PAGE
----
We welcome Patsy Goodsir as our Writer Of The Week.
You can read Patsy’s story, “Yana’s House”, in our February 22 issue.
Your story features Yana, a Syrian refugee. Was it difficult to balance fact with fiction when it came to write the story?
I always check my facts; silly things like the type of plants that grow where and when, and that Yana was a genuine Syrian name.
Because there’s always someone to point that out if you get it wrong. Though I didn’t want to get too hard-hitting, I wanted to accurately portray the trauma so many refugees go through.
The kindly couple who befriend the little girl are based on real people who played a big part in my life. Above all, I wanted an ending with hope for this little girl.
Nature’s healing features a lot in your stories. How inspired are you by nature in your day-to-day life?
Mother Nature is all powerful. A sudden rainbow can lift the spirits; Aurora Borealis will have you gasping for breath. Meanwhile, brutal waves can wash away someone’s livelihood.
I’ve always loved wide open spaces surrounded by wildlife. I was a farmer’s wife for years and took an active part in everything from lambing to baling. I am also a keen photographer and love to capture wildlife. Recently I captured a few shots of a handsome sparrow hawk, while the boisterous sparrows hid silently in the hedge.
Just pause for a while and watch the antics of creatures going about their daily rituals. Fascinating — we can learn so much from them.
Perseverance is always key.
You also write poetry for the “Friend”. Is it easy to switch between the two disciplines?
I love both. I have a low boredom threshold, so switching between the two is perfect for me.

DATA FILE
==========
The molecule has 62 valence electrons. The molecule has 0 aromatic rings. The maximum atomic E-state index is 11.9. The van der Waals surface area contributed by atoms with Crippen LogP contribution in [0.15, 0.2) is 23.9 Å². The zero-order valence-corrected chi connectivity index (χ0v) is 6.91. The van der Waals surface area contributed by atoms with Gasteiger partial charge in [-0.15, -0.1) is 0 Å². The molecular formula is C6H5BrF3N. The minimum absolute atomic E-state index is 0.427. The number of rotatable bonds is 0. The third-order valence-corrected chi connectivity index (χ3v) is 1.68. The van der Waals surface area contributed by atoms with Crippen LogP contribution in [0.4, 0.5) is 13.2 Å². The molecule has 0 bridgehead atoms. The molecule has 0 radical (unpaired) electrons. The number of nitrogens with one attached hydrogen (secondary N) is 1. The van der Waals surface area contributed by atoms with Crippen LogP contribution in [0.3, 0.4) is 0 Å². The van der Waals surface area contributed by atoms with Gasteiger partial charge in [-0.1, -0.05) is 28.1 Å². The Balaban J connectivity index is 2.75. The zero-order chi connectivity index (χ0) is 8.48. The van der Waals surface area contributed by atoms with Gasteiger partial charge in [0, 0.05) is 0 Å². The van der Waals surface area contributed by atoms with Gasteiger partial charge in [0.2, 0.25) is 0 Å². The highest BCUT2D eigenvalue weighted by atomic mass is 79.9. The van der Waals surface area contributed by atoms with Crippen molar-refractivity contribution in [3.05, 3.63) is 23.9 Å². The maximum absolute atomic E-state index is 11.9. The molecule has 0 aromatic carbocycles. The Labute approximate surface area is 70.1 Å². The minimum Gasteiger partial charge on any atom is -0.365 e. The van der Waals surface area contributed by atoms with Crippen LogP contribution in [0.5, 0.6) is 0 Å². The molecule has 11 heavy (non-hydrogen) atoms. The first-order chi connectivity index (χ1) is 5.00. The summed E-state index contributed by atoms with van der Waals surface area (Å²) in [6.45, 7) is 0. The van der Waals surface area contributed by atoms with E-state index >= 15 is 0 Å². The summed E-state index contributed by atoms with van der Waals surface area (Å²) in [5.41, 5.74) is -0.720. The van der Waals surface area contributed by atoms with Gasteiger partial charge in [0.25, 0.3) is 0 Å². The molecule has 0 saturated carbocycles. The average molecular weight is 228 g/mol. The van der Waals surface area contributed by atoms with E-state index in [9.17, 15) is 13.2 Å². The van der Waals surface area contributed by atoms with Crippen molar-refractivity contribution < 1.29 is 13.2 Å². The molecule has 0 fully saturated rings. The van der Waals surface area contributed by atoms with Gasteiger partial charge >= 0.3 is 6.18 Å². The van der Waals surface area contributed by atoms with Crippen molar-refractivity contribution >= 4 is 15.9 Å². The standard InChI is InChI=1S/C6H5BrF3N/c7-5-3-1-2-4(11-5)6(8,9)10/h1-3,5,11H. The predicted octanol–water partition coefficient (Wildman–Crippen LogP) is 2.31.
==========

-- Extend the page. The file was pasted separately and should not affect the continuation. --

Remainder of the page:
It’s often something which has really made an impact on me that becomes a poem. I once read the definition of poetry as “words that stir the emotions”.
That’s what I try to do.
The charity Women’s Aid used one of my poems, and I was told that my words helped people get through difficult times.
That was a great thrill.
How would you like your writing to develop in the future?
I have two novels, started and not finished. I would really like to get them done.
But I love short stories and poetry. They will always be part of my life.
Notebook and pencil or laptop? Kitchen table or study? Blank wall or inspiring view?
Notebook and pencil for poetry. That way I can really haul the words around.
But definitely laptop for stories. I flit between the bedroom with a view of the sea and dining recess, which has a nice round table. But I can write anywhere.
I have family in Norway — a great place for inspiration. I often write poetry in cafés.
P.S., What’s your one top tip for an aspiring Writer Of The Week?
Don’t be precious about your writing. Get writing and get it out there.
Wear a thick skin and accept good constructive criticism.
Talk to people. Everyone has a story.
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